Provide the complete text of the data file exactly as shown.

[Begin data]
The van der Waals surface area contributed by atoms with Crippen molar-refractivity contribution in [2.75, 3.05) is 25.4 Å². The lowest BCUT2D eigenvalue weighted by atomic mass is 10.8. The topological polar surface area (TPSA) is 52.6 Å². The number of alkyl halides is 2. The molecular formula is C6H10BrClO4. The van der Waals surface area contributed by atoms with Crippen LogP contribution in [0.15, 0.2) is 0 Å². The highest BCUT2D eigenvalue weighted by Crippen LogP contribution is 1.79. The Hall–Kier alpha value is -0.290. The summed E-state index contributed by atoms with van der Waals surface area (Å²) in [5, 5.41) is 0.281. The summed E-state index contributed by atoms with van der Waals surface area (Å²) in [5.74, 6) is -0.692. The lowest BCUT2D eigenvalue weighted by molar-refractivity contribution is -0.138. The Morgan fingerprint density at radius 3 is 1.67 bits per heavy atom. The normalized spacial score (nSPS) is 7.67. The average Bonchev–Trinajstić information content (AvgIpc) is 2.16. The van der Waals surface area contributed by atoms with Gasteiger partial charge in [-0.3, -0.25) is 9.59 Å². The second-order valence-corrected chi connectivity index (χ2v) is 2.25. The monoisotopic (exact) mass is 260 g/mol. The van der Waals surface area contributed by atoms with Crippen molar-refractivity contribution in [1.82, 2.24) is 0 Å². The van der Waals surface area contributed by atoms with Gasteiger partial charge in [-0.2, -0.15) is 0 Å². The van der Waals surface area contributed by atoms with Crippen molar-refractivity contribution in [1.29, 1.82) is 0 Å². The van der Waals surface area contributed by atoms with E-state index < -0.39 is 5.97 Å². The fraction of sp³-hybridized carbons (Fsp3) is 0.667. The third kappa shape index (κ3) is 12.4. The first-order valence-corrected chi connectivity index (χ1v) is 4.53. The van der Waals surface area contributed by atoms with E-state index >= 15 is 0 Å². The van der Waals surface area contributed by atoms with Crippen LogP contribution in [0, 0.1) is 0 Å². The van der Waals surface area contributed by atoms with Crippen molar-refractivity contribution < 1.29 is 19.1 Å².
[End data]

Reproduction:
The van der Waals surface area contributed by atoms with Crippen molar-refractivity contribution in [2.75, 3.05) is 25.4 Å². The lowest BCUT2D eigenvalue weighted by atomic mass is 10.8. The topological polar surface area (TPSA) is 52.6 Å². The number of alkyl halides is 2. The molecular formula is C6H10BrClO4. The van der Waals surface area contributed by atoms with Crippen LogP contribution in [0.15, 0.2) is 0 Å². The highest BCUT2D eigenvalue weighted by Crippen LogP contribution is 1.79. The Hall–Kier alpha value is -0.290. The summed E-state index contributed by atoms with van der Waals surface area (Å²) in [5, 5.41) is 0.281. The summed E-state index contributed by atoms with van der Waals surface area (Å²) in [5.74, 6) is -0.692. The lowest BCUT2D eigenvalue weighted by molar-refractivity contribution is -0.138. The Morgan fingerprint density at radius 3 is 1.67 bits per heavy atom. The normalized spacial score (nSPS) is 7.67. The average Bonchev–Trinajstić information content (AvgIpc) is 2.16. The van der Waals surface area contributed by atoms with Gasteiger partial charge in [-0.3, -0.25) is 9.59 Å². The second-order valence-corrected chi connectivity index (χ2v) is 2.25. The monoisotopic (exact) mass is 260 g/mol. The van der Waals surface area contributed by atoms with Crippen molar-refractivity contribution in [1.82, 2.24) is 0 Å². The van der Waals surface area contributed by atoms with Gasteiger partial charge in [-0.2, -0.15) is 0 Å². The van der Waals surface area contributed by atoms with Crippen molar-refractivity contribution in [1.29, 1.82) is 0 Å². The van der Waals surface area contributed by atoms with E-state index < -0.39 is 5.97 Å². The fraction of sp³-hybridized carbons (Fsp3) is 0.667. The third kappa shape index (κ3) is 12.4. The first-order valence-corrected chi connectivity index (χ1v) is 4.53. The van der Waals surface area contributed by atoms with E-state index >= 15 is 0 Å². The van der Waals surface area contributed by atoms with Crippen LogP contribution in [0, 0.1) is 0 Å². The van der Waals surface area contributed by atoms with Crippen molar-refractivity contribution < 1.29 is 19.1 Å².